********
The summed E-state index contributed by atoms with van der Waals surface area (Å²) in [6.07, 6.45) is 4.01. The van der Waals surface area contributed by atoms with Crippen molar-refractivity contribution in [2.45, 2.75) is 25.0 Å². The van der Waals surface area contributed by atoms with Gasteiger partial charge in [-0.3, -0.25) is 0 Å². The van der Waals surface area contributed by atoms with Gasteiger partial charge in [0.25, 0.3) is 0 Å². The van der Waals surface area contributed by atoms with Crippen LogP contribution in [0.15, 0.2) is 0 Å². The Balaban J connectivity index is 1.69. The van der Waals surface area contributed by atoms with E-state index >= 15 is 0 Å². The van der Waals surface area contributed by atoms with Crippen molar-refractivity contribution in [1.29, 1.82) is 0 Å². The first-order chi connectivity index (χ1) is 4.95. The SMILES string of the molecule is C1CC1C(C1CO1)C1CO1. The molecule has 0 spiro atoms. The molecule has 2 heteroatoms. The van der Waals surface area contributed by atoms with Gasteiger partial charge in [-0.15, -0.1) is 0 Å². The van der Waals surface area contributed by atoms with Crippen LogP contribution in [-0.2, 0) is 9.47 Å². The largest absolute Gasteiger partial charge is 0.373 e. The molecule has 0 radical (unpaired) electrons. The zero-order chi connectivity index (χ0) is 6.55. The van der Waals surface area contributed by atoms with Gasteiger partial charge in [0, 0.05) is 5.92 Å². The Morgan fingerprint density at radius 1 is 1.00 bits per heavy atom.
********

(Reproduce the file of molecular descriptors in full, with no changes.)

The summed E-state index contributed by atoms with van der Waals surface area (Å²) in [6.07, 6.45) is 4.01. The van der Waals surface area contributed by atoms with Crippen molar-refractivity contribution in [2.45, 2.75) is 25.0 Å². The van der Waals surface area contributed by atoms with Gasteiger partial charge in [-0.3, -0.25) is 0 Å². The van der Waals surface area contributed by atoms with Gasteiger partial charge in [0.25, 0.3) is 0 Å². The van der Waals surface area contributed by atoms with Crippen LogP contribution in [0.15, 0.2) is 0 Å². The Balaban J connectivity index is 1.69. The van der Waals surface area contributed by atoms with E-state index >= 15 is 0 Å². The van der Waals surface area contributed by atoms with Crippen molar-refractivity contribution in [1.29, 1.82) is 0 Å². The first-order chi connectivity index (χ1) is 4.95. The SMILES string of the molecule is C1CC1C(C1CO1)C1CO1. The molecule has 0 spiro atoms. The molecule has 2 heteroatoms. The van der Waals surface area contributed by atoms with Gasteiger partial charge in [-0.15, -0.1) is 0 Å². The van der Waals surface area contributed by atoms with Crippen LogP contribution in [-0.2, 0) is 9.47 Å². The largest absolute Gasteiger partial charge is 0.373 e. The molecule has 0 radical (unpaired) electrons. The zero-order chi connectivity index (χ0) is 6.55. The van der Waals surface area contributed by atoms with Gasteiger partial charge in [0, 0.05) is 5.92 Å². The Morgan fingerprint density at radius 1 is 1.00 bits per heavy atom.